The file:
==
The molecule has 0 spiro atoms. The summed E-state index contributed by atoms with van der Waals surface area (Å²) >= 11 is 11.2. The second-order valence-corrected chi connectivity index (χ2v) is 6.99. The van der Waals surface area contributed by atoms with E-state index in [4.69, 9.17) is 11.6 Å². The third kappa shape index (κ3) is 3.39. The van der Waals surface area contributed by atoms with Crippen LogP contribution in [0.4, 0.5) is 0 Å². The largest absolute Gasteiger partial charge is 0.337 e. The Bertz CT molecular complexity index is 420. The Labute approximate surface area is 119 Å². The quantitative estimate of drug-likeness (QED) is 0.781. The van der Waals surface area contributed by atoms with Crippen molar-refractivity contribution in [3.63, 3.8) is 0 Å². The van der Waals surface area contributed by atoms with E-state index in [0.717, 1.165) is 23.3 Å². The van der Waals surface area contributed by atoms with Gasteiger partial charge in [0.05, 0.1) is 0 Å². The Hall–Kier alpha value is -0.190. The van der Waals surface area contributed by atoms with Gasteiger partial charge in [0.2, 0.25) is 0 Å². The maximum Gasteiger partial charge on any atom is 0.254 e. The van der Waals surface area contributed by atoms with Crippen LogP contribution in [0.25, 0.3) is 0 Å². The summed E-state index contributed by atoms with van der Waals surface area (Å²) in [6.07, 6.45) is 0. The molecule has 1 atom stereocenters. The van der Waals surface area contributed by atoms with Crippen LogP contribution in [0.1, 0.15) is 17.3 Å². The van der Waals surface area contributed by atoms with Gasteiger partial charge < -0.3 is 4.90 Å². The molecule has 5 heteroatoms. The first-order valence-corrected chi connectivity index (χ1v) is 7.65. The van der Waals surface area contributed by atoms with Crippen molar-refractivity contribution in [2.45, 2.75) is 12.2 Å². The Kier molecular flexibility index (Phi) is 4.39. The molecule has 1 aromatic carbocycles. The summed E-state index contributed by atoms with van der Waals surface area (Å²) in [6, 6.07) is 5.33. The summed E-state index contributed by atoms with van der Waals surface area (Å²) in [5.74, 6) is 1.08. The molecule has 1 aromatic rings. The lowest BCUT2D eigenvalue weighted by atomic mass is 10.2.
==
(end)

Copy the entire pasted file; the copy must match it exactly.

The molecule has 0 spiro atoms. The summed E-state index contributed by atoms with van der Waals surface area (Å²) >= 11 is 11.2. The second-order valence-corrected chi connectivity index (χ2v) is 6.99. The van der Waals surface area contributed by atoms with E-state index in [4.69, 9.17) is 11.6 Å². The third kappa shape index (κ3) is 3.39. The van der Waals surface area contributed by atoms with Crippen LogP contribution in [0.4, 0.5) is 0 Å². The largest absolute Gasteiger partial charge is 0.337 e. The Bertz CT molecular complexity index is 420. The Labute approximate surface area is 119 Å². The quantitative estimate of drug-likeness (QED) is 0.781. The van der Waals surface area contributed by atoms with Crippen molar-refractivity contribution in [3.63, 3.8) is 0 Å². The van der Waals surface area contributed by atoms with E-state index in [0.717, 1.165) is 23.3 Å². The van der Waals surface area contributed by atoms with Gasteiger partial charge in [0.05, 0.1) is 0 Å². The Hall–Kier alpha value is -0.190. The van der Waals surface area contributed by atoms with Gasteiger partial charge in [0.2, 0.25) is 0 Å². The maximum Gasteiger partial charge on any atom is 0.254 e. The van der Waals surface area contributed by atoms with Crippen LogP contribution in [0.25, 0.3) is 0 Å². The summed E-state index contributed by atoms with van der Waals surface area (Å²) in [6.07, 6.45) is 0. The molecule has 1 atom stereocenters. The van der Waals surface area contributed by atoms with Crippen LogP contribution in [0.1, 0.15) is 17.3 Å². The van der Waals surface area contributed by atoms with Gasteiger partial charge < -0.3 is 4.90 Å². The molecule has 5 heteroatoms. The first-order valence-corrected chi connectivity index (χ1v) is 7.65. The van der Waals surface area contributed by atoms with Crippen molar-refractivity contribution in [2.45, 2.75) is 12.2 Å². The Kier molecular flexibility index (Phi) is 4.39. The molecule has 1 aromatic carbocycles. The summed E-state index contributed by atoms with van der Waals surface area (Å²) in [6, 6.07) is 5.33. The summed E-state index contributed by atoms with van der Waals surface area (Å²) in [5.74, 6) is 1.08. The molecule has 1 aromatic rings. The lowest BCUT2D eigenvalue weighted by atomic mass is 10.2.